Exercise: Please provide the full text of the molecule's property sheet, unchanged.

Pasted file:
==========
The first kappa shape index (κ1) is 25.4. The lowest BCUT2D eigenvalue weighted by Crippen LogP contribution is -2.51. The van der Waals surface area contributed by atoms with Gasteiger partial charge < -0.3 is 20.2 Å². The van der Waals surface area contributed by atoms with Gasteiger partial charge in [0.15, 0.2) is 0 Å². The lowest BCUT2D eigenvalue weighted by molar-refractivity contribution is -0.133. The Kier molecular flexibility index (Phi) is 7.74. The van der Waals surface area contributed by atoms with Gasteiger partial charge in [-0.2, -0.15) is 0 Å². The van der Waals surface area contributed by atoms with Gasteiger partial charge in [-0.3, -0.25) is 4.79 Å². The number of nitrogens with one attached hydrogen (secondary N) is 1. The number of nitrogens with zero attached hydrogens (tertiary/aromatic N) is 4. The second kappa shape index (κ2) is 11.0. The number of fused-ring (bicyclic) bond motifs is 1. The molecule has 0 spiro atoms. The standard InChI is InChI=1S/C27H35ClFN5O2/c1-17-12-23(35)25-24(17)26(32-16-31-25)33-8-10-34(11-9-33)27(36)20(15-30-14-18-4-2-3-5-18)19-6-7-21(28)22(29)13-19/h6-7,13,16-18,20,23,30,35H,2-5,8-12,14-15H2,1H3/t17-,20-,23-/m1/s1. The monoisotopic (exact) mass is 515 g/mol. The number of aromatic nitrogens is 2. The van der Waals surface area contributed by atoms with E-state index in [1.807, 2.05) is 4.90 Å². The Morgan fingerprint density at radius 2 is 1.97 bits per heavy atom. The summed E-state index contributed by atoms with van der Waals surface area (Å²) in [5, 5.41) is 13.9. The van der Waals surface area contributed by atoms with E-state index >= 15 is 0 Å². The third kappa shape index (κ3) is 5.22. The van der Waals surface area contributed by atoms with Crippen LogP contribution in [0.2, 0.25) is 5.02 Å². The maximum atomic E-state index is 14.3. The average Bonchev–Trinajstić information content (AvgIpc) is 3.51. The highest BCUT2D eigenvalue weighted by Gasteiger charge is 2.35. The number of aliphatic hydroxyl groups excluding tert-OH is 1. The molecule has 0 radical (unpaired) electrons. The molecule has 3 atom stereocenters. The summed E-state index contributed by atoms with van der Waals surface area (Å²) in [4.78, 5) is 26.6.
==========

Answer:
The first kappa shape index (κ1) is 25.4. The lowest BCUT2D eigenvalue weighted by Crippen LogP contribution is -2.51. The van der Waals surface area contributed by atoms with Gasteiger partial charge < -0.3 is 20.2 Å². The van der Waals surface area contributed by atoms with Gasteiger partial charge in [0.15, 0.2) is 0 Å². The lowest BCUT2D eigenvalue weighted by molar-refractivity contribution is -0.133. The Kier molecular flexibility index (Phi) is 7.74. The van der Waals surface area contributed by atoms with Gasteiger partial charge in [-0.2, -0.15) is 0 Å². The van der Waals surface area contributed by atoms with Gasteiger partial charge in [-0.3, -0.25) is 4.79 Å². The number of nitrogens with one attached hydrogen (secondary N) is 1. The number of nitrogens with zero attached hydrogens (tertiary/aromatic N) is 4. The second kappa shape index (κ2) is 11.0. The number of fused-ring (bicyclic) bond motifs is 1. The molecule has 0 spiro atoms. The standard InChI is InChI=1S/C27H35ClFN5O2/c1-17-12-23(35)25-24(17)26(32-16-31-25)33-8-10-34(11-9-33)27(36)20(15-30-14-18-4-2-3-5-18)19-6-7-21(28)22(29)13-19/h6-7,13,16-18,20,23,30,35H,2-5,8-12,14-15H2,1H3/t17-,20-,23-/m1/s1. The monoisotopic (exact) mass is 515 g/mol. The number of aromatic nitrogens is 2. The van der Waals surface area contributed by atoms with E-state index in [1.807, 2.05) is 4.90 Å². The Morgan fingerprint density at radius 2 is 1.97 bits per heavy atom. The summed E-state index contributed by atoms with van der Waals surface area (Å²) in [5, 5.41) is 13.9. The van der Waals surface area contributed by atoms with E-state index >= 15 is 0 Å². The third kappa shape index (κ3) is 5.22. The van der Waals surface area contributed by atoms with Crippen LogP contribution in [0.2, 0.25) is 5.02 Å². The maximum atomic E-state index is 14.3. The average Bonchev–Trinajstić information content (AvgIpc) is 3.51. The highest BCUT2D eigenvalue weighted by Gasteiger charge is 2.35. The number of aliphatic hydroxyl groups excluding tert-OH is 1. The molecule has 0 radical (unpaired) electrons. The molecule has 3 atom stereocenters. The summed E-state index contributed by atoms with van der Waals surface area (Å²) in [4.78, 5) is 26.6.